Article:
Reference: Conversational Leadership

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Click on Image to Enlarge, on Title Below for Article


by Thomas J. Hurley and Juanita Brown

Feature The Systems Thinker Vol 20 No 9 November 2009

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Nov 4

Review DVD: The AMERICAN Ruling Class

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Amazon Page

5.0 out of 5 stars Truly Remarkable–Provokes & Entertains

December 10, 2009
Robert Altman, James Baker, Bill Bradley, Harold Brown, Hodding Carter, William Coleman, Walter Cronkite, Barabara Ehrenreich, Vartan Gregorian, Robert Hackney, Doug Henwood, Mike Dedavoy, Joseph Nye, Samuel Peabody, John Perkins, Pete Seeger, Lawrence Summers, Arthur Sulzberger, William Taft,  Kurt Vonnegut, Howard Zinn

This DVD is superb and also subversive. I doubt that the “stars” in this movie, particularly James Baker, Bill Bradley, Howard Brown, and Larry Summers, really knew what they were getting into, since their words–and their bland denials–ring so false in this context.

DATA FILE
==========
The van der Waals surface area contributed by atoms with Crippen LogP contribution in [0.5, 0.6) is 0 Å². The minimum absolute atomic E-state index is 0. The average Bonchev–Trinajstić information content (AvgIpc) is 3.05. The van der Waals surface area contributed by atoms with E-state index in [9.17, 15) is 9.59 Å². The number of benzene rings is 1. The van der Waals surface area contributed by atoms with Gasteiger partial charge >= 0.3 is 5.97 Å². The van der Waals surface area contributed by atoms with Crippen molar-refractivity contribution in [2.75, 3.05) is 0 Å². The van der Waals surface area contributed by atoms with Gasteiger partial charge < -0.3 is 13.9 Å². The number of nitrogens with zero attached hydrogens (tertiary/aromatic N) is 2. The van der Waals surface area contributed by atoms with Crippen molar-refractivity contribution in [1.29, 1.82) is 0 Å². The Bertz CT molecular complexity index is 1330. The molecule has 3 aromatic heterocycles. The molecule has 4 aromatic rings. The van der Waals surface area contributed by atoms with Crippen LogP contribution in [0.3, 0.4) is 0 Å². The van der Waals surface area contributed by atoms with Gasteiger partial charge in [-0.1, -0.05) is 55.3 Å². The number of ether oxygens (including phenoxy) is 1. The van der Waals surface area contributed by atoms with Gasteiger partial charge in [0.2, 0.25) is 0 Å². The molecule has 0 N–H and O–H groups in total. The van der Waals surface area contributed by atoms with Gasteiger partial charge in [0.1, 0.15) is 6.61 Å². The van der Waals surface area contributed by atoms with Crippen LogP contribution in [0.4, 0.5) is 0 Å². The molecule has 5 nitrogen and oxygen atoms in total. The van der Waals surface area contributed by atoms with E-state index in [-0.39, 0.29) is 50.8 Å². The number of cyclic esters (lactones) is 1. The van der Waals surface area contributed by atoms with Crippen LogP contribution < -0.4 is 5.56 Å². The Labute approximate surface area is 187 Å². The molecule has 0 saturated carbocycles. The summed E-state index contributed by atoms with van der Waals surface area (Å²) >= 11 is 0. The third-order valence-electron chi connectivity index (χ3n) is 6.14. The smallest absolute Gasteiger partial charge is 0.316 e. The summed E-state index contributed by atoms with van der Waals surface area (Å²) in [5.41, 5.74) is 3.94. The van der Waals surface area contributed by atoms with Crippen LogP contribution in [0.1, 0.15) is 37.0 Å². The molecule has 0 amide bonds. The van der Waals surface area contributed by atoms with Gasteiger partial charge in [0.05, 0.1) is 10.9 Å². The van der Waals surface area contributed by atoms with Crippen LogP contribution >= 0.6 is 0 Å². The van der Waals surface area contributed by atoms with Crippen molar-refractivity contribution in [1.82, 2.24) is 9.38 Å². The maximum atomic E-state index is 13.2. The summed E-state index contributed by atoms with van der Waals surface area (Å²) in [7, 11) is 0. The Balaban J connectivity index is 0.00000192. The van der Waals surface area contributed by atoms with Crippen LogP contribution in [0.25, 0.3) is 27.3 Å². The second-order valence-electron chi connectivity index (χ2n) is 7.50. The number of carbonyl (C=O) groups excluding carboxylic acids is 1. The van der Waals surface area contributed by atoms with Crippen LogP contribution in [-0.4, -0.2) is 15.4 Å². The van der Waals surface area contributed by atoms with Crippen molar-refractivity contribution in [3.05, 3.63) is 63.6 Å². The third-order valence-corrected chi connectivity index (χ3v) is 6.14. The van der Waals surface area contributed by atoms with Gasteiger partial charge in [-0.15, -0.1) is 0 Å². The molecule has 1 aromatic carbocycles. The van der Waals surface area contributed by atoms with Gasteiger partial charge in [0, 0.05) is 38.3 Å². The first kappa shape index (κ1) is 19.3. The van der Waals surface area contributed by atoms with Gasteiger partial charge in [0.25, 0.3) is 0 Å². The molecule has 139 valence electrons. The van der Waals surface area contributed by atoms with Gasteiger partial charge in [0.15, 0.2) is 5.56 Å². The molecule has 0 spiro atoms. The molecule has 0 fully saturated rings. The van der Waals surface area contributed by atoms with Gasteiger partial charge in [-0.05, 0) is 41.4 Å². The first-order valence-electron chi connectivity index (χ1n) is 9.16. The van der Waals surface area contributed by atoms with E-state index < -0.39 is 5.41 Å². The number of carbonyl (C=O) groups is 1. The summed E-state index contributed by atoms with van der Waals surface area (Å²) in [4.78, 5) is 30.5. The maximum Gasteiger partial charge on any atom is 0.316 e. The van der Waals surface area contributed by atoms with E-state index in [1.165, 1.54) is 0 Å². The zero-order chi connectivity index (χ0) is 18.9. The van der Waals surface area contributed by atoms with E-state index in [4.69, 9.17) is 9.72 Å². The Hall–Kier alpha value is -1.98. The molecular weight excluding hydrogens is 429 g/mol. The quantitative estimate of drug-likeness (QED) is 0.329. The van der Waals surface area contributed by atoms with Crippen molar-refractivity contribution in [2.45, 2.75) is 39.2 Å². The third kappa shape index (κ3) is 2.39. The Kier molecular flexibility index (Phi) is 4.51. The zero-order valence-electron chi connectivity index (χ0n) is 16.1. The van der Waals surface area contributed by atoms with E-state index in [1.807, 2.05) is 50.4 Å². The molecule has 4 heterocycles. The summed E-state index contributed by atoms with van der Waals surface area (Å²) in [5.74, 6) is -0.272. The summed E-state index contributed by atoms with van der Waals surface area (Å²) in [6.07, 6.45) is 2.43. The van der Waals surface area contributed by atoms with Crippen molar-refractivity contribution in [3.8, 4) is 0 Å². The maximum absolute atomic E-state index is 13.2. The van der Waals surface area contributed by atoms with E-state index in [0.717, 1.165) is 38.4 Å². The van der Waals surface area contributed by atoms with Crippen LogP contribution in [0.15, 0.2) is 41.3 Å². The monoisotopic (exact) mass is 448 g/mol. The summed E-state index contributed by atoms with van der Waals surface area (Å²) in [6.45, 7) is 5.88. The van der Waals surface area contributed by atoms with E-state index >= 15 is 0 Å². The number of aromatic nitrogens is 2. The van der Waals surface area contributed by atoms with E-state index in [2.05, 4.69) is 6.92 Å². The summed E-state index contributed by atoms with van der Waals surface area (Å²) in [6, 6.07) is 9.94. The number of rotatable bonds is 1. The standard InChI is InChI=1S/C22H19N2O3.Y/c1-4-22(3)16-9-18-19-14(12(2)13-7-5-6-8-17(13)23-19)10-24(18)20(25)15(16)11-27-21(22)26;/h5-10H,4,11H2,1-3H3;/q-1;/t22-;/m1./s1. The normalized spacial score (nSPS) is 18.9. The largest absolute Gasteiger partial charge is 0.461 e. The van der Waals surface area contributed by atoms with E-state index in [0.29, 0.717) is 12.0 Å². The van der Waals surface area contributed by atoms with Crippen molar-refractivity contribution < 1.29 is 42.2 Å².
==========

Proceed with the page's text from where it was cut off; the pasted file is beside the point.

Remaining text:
I put the film in while trying to deal with Microsoft’s latest “update” that cost me half the morning, and I recommend it very strongly as a Christmas present or for classrooms and book clubs.

My notes:

+ A Peabody, whose ancestors came on “the boat” and also founded Groton, laments that whereas all the leaders used to pass through Groton, now there is no real “source.” I am reminded of Lee Iacocca’s Where Have All the Leaders Gone?.

+ Hedge fund visits basically boils all ownership in America down to four banks, and later in the film we learn that six multinational control almost all “content.”

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Dec 10

Journal: Chuck Spinney Sends–Katrina & Fear

Chuck Spinney

Chuck Spinney